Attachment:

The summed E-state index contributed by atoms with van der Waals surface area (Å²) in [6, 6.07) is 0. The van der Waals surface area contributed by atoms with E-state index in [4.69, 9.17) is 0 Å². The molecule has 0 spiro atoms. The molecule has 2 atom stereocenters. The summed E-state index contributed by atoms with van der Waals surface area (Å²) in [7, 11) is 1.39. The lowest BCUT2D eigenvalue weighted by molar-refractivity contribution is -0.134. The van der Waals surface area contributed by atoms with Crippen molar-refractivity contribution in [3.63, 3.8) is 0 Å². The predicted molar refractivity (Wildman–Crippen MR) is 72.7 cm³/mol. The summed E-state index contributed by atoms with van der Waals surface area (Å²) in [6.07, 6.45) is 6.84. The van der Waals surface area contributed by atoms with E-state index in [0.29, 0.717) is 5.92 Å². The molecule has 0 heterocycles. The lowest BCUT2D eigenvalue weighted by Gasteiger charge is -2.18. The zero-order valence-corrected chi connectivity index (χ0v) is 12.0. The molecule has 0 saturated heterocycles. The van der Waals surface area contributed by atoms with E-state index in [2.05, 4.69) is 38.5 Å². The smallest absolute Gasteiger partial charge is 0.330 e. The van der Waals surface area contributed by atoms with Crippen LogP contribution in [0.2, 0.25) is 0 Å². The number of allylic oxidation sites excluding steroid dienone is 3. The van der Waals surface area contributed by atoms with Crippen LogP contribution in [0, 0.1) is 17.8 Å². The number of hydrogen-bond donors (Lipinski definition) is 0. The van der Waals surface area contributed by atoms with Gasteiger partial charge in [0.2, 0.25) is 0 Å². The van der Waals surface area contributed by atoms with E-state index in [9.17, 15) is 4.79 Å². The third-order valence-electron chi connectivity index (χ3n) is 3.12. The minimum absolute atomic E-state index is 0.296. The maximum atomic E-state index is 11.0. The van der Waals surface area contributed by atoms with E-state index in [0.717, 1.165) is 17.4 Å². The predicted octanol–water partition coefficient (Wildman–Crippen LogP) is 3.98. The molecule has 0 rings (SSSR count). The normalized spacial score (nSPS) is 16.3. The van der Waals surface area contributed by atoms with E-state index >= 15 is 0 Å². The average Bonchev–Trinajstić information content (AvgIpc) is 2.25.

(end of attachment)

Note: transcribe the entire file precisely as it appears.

The summed E-state index contributed by atoms with van der Waals surface area (Å²) in [6, 6.07) is 0. The van der Waals surface area contributed by atoms with E-state index in [4.69, 9.17) is 0 Å². The molecule has 0 spiro atoms. The molecule has 2 atom stereocenters. The summed E-state index contributed by atoms with van der Waals surface area (Å²) in [7, 11) is 1.39. The lowest BCUT2D eigenvalue weighted by molar-refractivity contribution is -0.134. The van der Waals surface area contributed by atoms with Crippen molar-refractivity contribution in [3.63, 3.8) is 0 Å². The predicted molar refractivity (Wildman–Crippen MR) is 72.7 cm³/mol. The summed E-state index contributed by atoms with van der Waals surface area (Å²) in [6.07, 6.45) is 6.84. The van der Waals surface area contributed by atoms with E-state index in [0.29, 0.717) is 5.92 Å². The molecule has 0 heterocycles. The lowest BCUT2D eigenvalue weighted by Gasteiger charge is -2.18. The zero-order valence-corrected chi connectivity index (χ0v) is 12.0. The molecule has 0 saturated heterocycles. The van der Waals surface area contributed by atoms with E-state index in [2.05, 4.69) is 38.5 Å². The smallest absolute Gasteiger partial charge is 0.330 e. The van der Waals surface area contributed by atoms with Crippen LogP contribution in [0.2, 0.25) is 0 Å². The number of allylic oxidation sites excluding steroid dienone is 3. The van der Waals surface area contributed by atoms with Crippen LogP contribution in [0, 0.1) is 17.8 Å². The number of hydrogen-bond donors (Lipinski definition) is 0. The van der Waals surface area contributed by atoms with Gasteiger partial charge in [0.2, 0.25) is 0 Å². The van der Waals surface area contributed by atoms with E-state index in [9.17, 15) is 4.79 Å². The third-order valence-electron chi connectivity index (χ3n) is 3.12. The minimum absolute atomic E-state index is 0.296. The maximum atomic E-state index is 11.0. The van der Waals surface area contributed by atoms with E-state index in [0.717, 1.165) is 17.4 Å². The predicted octanol–water partition coefficient (Wildman–Crippen LogP) is 3.98. The molecule has 0 rings (SSSR count). The normalized spacial score (nSPS) is 16.3. The van der Waals surface area contributed by atoms with E-state index >= 15 is 0 Å². The average Bonchev–Trinajstić information content (AvgIpc) is 2.25.